Easter Sunday – March 31, 2024

This is it y’all, today is a day of celebration.

Today is every epic movie moment put together

Gandalf helms deep

Batman rising out of the prison pit in the Dark Knight Rises



Yes, this is it. We have journeyed with Christ through his suffering and death and now, now we surround ourselves with the assurance that we have desperately clung to since Ash Wednesday. That our dry bones do live. That death does not get the last word. Today we bask in the light of a new dawn, the light of resurrection. Love, hope, and life get the last word. Our worst moments and unhealthiest tendencies do not define us because we have resurrection, not just into eternity, but earthly resurrection here and now. Today is the day! Which makes our passage from the gospel of Mark particularly confusing. This is the lectionary text for today, the text assigned as a part of a three year cycle of scripture used by denominations all over the world for decades. And how does the passage end?

“So they went out and fled from the tomb, for terror and dread had seized them; and they said nothing to anyone, for they were afraid.”

Triumph and victory?

Hopeful and heartwarming?

Not quite.

To be honest, this ending feels unsatisfying and anticlimactic. Especially considering Mark keeps going. The gospel of Mark is somewhat unique in that early manuscripts, early written down versions of Mark, have three different endings. The earliest versions end where we stopped today, with terror, dread, fear, and silence. Other manuscripts have an additional two simple sentences that state, “And all that had been commanded them they told briefly to those around Peter. And afterward Jesus himself sent out through them, from east to west, the sacred and imperishable proclamation of eternal salvation.” And other versions have 12 additional verses that detail Jesus appearing to his disciples, commissioning his disciples, and then ascending and leaving everything in the hands of his disciples. And I’ll admit it, if you’re reading the last chapter of Mark, those longer endings feel so much better than where we stopped today. They’re so satisfying. They’re palatable, pleasing, and uplifting. It feels good to read something that is tied up in a nice, neat, joyful bow. I also think the ending we read today, is a gift. Our ending today has room for joy and celebration, the tomb is empty he is risen. And it makes space for the hard stuff. Resurrection can be messy and complicated. Life isn’t always comfy and satisfying and tied up with a neat little bow. Maybe, just maybe, that earliest ending, although not the resurrection story we might want, is the resurrection story we need.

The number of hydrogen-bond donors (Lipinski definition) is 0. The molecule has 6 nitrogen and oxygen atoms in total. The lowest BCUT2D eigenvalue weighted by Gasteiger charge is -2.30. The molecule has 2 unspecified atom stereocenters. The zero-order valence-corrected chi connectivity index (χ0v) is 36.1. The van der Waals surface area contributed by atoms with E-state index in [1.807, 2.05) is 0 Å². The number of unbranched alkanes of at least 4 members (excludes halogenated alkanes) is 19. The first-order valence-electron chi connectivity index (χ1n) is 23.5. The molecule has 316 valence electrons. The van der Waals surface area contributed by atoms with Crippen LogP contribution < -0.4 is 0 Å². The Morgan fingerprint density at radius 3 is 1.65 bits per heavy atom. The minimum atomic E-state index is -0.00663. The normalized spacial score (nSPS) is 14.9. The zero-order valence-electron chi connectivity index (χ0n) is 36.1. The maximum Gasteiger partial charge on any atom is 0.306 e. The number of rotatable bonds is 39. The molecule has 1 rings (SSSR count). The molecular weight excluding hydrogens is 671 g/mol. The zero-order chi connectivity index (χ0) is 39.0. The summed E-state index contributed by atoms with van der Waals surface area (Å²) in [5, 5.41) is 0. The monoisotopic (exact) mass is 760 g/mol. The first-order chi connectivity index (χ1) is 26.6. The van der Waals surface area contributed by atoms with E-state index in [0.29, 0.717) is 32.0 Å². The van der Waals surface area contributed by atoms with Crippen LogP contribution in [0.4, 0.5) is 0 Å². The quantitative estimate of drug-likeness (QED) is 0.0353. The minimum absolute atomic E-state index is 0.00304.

Consider this, today is a day of joy and celebration but imagine you didn’t know the story. Imagine you didn’t know that today was coming. Imagine hearing it for the first time, living it for the first time.


You approach the tomb, expecting to anoint the body of your friend and teacher.

You approach the tomb, not knowing how you’re going to move the stone but knowing you have to go, you have to try.

You approach the tomb and find the stone rolled away, the tomb empty, and an angel dressed in white telling you your friend and teacher is not dead, he is risen. The angels tells you to go and share the good news with the rest of the disciples and that they would see Christ again.


That moment, while familiar to many of us here and now, was radical and creation-changing. Another way to translate how the women responded, which we read as terror and dread, is that they trembled or shook while in a trance or ecstatic. They were literally trembling and overwhelmed, in shock. Y’all, ending awestruck and trembling seems odd and unsatisfying until we put ourselves in the women’s shoes, what it must have felt like in that moment, physically experiencing it and having the full weight and gravity of the resurrection hitting home. The disciples had spent verses saying to Jesus, or implying, I will die with you, I will go to the cross with you, I will take your place, I will die for you, but that isn’t what Christ wanted. The meaning of the empty tomb is life, that Jesus wants us to live for him, to live with him. Jesus’ life wasn’t over and the disciples life with Jesus wasn’t over, it was only beginning. The empty tomb is resurrection, not just for Christ, but for us too. The empty tomb is an invitation and a challenge to take seriously the resurrected life Christ offers us. An abundant life marked by peace, patience, joy, generosity, self-control, and love. A life of praying for our enemies and those who persecute us. A life of loving our neighbor, no matter who that neighbor is.


What is the gift of this shortest resurrection story? The gift of shock and trembling is to help us freshly experience Christ’s creation-changing radical invitation not to die for him but to live for him. And the gift of fear, silence, and running away is a gift of warning and a caution. It is all to easy for us to spend a day, spend a joyous fabulous Sunday, and then go about our daily lives unchanged. Our version of running away, would be having a full out epic Easter Sunday and then not living as Easter people.


So today, do spend time with friends and family, however you are able to. If you haven’t already, have an Easter egg hunt. Take time to laugh, love, be joyous, celebrate. Lean into today. But don’t forget that Easter is way of life. You have the opportunity to live a resurrected life, full and abundant. May we welcome and cherish that gift and allow it to change our life. Together all the people say, amen.

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